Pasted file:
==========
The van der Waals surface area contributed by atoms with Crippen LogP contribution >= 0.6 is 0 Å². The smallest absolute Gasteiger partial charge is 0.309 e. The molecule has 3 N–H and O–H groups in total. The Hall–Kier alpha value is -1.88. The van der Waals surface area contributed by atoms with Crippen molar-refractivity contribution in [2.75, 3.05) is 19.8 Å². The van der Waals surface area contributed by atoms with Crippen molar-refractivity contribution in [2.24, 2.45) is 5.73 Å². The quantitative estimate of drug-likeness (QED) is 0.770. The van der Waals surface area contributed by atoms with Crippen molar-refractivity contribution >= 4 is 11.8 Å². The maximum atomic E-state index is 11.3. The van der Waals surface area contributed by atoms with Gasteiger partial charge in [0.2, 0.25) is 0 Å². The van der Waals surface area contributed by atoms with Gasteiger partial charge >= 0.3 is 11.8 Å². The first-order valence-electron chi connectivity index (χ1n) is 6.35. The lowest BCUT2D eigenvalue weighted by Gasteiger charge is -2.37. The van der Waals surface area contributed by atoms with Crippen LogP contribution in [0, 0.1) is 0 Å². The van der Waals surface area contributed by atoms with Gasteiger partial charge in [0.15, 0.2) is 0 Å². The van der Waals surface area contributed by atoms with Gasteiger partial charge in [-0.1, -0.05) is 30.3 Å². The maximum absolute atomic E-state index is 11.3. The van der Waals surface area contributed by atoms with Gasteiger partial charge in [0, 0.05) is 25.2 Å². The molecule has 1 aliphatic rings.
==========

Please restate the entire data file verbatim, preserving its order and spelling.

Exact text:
The van der Waals surface area contributed by atoms with Crippen LogP contribution >= 0.6 is 0 Å². The smallest absolute Gasteiger partial charge is 0.309 e. The molecule has 3 N–H and O–H groups in total. The Hall–Kier alpha value is -1.88. The van der Waals surface area contributed by atoms with Crippen molar-refractivity contribution in [2.75, 3.05) is 19.8 Å². The van der Waals surface area contributed by atoms with Crippen molar-refractivity contribution in [2.24, 2.45) is 5.73 Å². The quantitative estimate of drug-likeness (QED) is 0.770. The van der Waals surface area contributed by atoms with Crippen molar-refractivity contribution >= 4 is 11.8 Å². The maximum atomic E-state index is 11.3. The van der Waals surface area contributed by atoms with Gasteiger partial charge in [0.2, 0.25) is 0 Å². The van der Waals surface area contributed by atoms with Gasteiger partial charge >= 0.3 is 11.8 Å². The first-order valence-electron chi connectivity index (χ1n) is 6.35. The lowest BCUT2D eigenvalue weighted by Gasteiger charge is -2.37. The van der Waals surface area contributed by atoms with Crippen LogP contribution in [0, 0.1) is 0 Å². The van der Waals surface area contributed by atoms with Gasteiger partial charge in [0.15, 0.2) is 0 Å². The van der Waals surface area contributed by atoms with Gasteiger partial charge in [-0.1, -0.05) is 30.3 Å². The maximum absolute atomic E-state index is 11.3. The van der Waals surface area contributed by atoms with Gasteiger partial charge in [0, 0.05) is 25.2 Å². The molecule has 1 aliphatic rings.